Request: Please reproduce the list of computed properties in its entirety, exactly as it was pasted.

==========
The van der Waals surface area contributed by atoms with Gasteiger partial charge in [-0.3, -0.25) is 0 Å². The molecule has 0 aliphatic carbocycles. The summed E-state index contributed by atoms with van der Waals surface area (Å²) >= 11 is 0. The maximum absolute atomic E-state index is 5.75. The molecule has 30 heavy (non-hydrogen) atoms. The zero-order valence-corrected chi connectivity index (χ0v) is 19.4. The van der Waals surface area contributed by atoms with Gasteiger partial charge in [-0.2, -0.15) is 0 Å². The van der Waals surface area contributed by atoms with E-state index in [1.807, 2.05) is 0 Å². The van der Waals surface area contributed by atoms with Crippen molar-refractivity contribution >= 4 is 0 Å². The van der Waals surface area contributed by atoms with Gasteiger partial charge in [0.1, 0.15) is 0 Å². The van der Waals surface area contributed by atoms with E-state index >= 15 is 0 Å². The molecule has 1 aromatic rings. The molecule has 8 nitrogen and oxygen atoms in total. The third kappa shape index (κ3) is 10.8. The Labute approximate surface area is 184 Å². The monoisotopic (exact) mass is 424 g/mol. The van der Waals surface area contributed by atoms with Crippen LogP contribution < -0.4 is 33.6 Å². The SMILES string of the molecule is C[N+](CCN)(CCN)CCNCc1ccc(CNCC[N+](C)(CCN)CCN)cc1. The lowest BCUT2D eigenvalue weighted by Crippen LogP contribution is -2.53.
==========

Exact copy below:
The van der Waals surface area contributed by atoms with Gasteiger partial charge in [-0.3, -0.25) is 0 Å². The molecule has 0 aliphatic carbocycles. The summed E-state index contributed by atoms with van der Waals surface area (Å²) >= 11 is 0. The maximum absolute atomic E-state index is 5.75. The molecule has 30 heavy (non-hydrogen) atoms. The zero-order valence-corrected chi connectivity index (χ0v) is 19.4. The van der Waals surface area contributed by atoms with Gasteiger partial charge in [-0.2, -0.15) is 0 Å². The van der Waals surface area contributed by atoms with E-state index in [1.807, 2.05) is 0 Å². The van der Waals surface area contributed by atoms with Crippen molar-refractivity contribution >= 4 is 0 Å². The van der Waals surface area contributed by atoms with Gasteiger partial charge in [0.1, 0.15) is 0 Å². The van der Waals surface area contributed by atoms with E-state index >= 15 is 0 Å². The molecule has 1 aromatic rings. The molecule has 8 nitrogen and oxygen atoms in total. The third kappa shape index (κ3) is 10.8. The Labute approximate surface area is 184 Å². The monoisotopic (exact) mass is 424 g/mol. The van der Waals surface area contributed by atoms with Crippen LogP contribution < -0.4 is 33.6 Å². The SMILES string of the molecule is C[N+](CCN)(CCN)CCNCc1ccc(CNCC[N+](C)(CCN)CCN)cc1. The lowest BCUT2D eigenvalue weighted by Crippen LogP contribution is -2.53.